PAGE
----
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Water for Liverpool

Perhaps the greatest symbol of the struggle of the Welsh language during the twentieth century is Tryweryn.  The campaign to save the Tryweryn Valley and the village of Capel Celyn from being flooded to supply water to the city of Liverpool began on 20 December 1955 with the announcement of the intention to build a reservoir in the heart of Meirionnydd.

The private bill was passed by the Conservative Government and the Liverpool Corporation without consultation with Welsh authorities and was not supported by any of the Welsh MPs.  The reservoir would be the largest in Wales, drowning an entire valley and the village of Capel Celyn.  48 residents of the village and nearby farms were to be uprooted and hundreds of acres of fruitful agricultural land lost.


The battle to save Capel Celyn

The scheme was fiercely opposed.  The residents of Capel Celyn gained support from notable individuals, local authorities and national institutions and groups were formed to co-ordinate activities in opposition to the scheme.  One such group was called ‘Pwyllgor Amddiffyn Tryweryn’ (Tryweryn Defence Committee) and included individuals such as the founder of the Urdd national youth movement, Ifan ab Owen Edwards; Megan Lloyd George, the daughter of ex-Prime Minister David Lloyd George; T. I. Ellis, the son of the Liberal Whip T. E. Ellis; and Lord Ogmore.


Plaid Genedlaethol Cymru (The National Party of Wales),  or Plaid Cymru as it became known around this time, also lent their weight to the campaign with President Gwynfor Evans particularly vocal in his opposition.  To them, as to many others, the threat to the village of Capel Celyn, in the heart of Welsh-speaking Meirionnydd, was seen as symbolic of the plight of Wales as a whole.  For decades, Plaid Cymru had argued for the need for a greater degree of self-governance, and the helplessness of the Welsh MPs and authorities in the face of the Liverpool Corporation with parliamentary backing made their argument seem all the more relevant.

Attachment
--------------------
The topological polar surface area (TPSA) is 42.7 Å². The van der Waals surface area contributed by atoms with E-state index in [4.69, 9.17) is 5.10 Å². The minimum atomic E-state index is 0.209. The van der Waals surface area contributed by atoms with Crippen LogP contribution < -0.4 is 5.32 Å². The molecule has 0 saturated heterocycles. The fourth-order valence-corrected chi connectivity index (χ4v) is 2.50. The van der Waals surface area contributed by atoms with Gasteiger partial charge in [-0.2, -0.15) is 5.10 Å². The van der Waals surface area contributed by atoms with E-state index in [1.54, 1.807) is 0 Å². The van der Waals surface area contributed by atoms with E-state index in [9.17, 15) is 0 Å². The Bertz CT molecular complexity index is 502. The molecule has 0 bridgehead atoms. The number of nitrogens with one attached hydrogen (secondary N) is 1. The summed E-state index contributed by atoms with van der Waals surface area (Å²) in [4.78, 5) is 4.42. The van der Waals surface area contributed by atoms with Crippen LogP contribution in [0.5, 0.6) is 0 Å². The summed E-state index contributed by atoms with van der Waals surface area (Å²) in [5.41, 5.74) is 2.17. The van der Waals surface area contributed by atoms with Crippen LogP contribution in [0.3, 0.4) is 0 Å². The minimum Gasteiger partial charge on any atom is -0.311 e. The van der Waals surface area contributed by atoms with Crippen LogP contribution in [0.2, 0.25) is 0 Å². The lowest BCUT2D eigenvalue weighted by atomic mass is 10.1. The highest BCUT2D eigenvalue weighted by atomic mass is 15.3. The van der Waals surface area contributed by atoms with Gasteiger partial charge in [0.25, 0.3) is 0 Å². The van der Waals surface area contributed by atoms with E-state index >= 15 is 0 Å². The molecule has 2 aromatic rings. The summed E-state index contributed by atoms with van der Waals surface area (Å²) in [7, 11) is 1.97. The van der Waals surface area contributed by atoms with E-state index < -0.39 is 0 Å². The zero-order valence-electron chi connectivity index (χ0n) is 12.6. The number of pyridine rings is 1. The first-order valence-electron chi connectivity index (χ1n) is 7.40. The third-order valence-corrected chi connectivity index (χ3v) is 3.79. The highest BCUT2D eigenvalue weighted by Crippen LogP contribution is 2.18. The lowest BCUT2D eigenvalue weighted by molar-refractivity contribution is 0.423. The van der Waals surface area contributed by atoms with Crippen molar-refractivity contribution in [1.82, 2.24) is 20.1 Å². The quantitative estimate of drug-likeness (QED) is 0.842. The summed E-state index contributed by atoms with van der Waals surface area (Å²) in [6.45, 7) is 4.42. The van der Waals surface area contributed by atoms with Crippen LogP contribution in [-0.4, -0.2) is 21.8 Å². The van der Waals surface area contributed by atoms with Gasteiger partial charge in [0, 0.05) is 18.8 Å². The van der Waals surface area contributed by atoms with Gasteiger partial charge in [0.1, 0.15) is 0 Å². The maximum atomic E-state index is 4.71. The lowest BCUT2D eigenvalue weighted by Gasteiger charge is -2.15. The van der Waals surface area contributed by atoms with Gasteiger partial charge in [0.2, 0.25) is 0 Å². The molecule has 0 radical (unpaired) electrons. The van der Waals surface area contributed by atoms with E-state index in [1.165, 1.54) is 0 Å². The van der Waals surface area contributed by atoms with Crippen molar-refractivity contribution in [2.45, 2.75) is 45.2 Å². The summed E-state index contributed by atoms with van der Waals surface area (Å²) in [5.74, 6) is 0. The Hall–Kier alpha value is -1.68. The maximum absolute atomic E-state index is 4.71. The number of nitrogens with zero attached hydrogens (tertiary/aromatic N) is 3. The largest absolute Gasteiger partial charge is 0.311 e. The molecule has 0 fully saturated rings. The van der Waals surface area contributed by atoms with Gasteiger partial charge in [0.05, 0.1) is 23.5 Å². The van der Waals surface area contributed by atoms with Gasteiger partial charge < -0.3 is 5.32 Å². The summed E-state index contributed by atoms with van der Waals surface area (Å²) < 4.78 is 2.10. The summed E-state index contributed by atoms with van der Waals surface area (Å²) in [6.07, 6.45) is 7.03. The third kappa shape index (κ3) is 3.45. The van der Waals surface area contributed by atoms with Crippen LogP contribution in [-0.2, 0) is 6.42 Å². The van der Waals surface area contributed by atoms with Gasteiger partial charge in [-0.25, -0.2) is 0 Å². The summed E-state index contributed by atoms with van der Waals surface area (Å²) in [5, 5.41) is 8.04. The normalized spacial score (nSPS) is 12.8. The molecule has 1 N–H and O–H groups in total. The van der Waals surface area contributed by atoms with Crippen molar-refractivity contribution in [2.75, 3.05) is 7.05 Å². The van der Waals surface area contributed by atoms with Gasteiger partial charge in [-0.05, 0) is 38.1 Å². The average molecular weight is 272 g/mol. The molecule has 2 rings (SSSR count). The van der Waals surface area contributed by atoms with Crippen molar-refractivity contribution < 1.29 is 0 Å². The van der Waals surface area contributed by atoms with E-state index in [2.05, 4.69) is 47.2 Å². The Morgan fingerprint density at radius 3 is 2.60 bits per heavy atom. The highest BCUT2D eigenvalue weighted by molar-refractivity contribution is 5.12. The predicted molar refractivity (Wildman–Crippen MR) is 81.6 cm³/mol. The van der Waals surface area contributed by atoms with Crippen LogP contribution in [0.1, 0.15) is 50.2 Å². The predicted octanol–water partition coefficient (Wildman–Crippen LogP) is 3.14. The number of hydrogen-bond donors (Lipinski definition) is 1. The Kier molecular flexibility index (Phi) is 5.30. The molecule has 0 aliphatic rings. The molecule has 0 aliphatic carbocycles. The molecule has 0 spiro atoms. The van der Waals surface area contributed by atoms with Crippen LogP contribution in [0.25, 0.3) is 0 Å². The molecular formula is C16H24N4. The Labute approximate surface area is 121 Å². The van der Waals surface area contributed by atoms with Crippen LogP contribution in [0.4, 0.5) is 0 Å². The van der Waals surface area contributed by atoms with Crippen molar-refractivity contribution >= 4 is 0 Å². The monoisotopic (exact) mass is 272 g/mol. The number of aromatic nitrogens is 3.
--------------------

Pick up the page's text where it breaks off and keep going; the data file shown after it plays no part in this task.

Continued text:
The battle was lost

Despite the fierce opposition of the Welsh public and without any support from Welsh MPs, the Liverpool Corporation Act was passed on 1 August 1957.  The £20 million project began three years later but opposition continued.  Though direct action was never overtly supported, a number of individuals felt compelled to take measures against the project and arrests were made for criminal damage on the site and two men were imprisoned in 1963. 


A community drowned

The dam was completed in August 1965 and the official opening of the reservoir was held on 28 October.  The reservoir submerged the houses, land, school and chapel which made up the village of Capel Celyn.  Some of the graves from the chapel cemetery were exhumed and removed to the nearby village of Llan-y-cil, while others were covered with concrete.  Not all the buildings were completely demolished before the village was drowned and, when the water is unusually low, they appear from beneath the reservoir as an eerie reminder of the lost community.


Remember Tryweryn

In 2005, on the fiftieth anniversary of the announcement that the Tryweryn valley was to be drowned, Liverpool City Council issued a formal apology on behalf of its predecessor for the ‘insensitivity’ of the scheme which had such a destructive impact on the community of Capel Celyn.  The personal impact on the residents of Capel Celyn was enormous; many were forced to leave homes that had been in their families for generations.  Their loss, and all that it represented, has become iconic in Welsh politics and in the struggle over the Welsh language.  ‘Cofiwch Dryweryn’ [Remember Tryweryn] remains one of the most powerful slogans in the Welsh language and is seen as a rallying call of Welsh nationalism.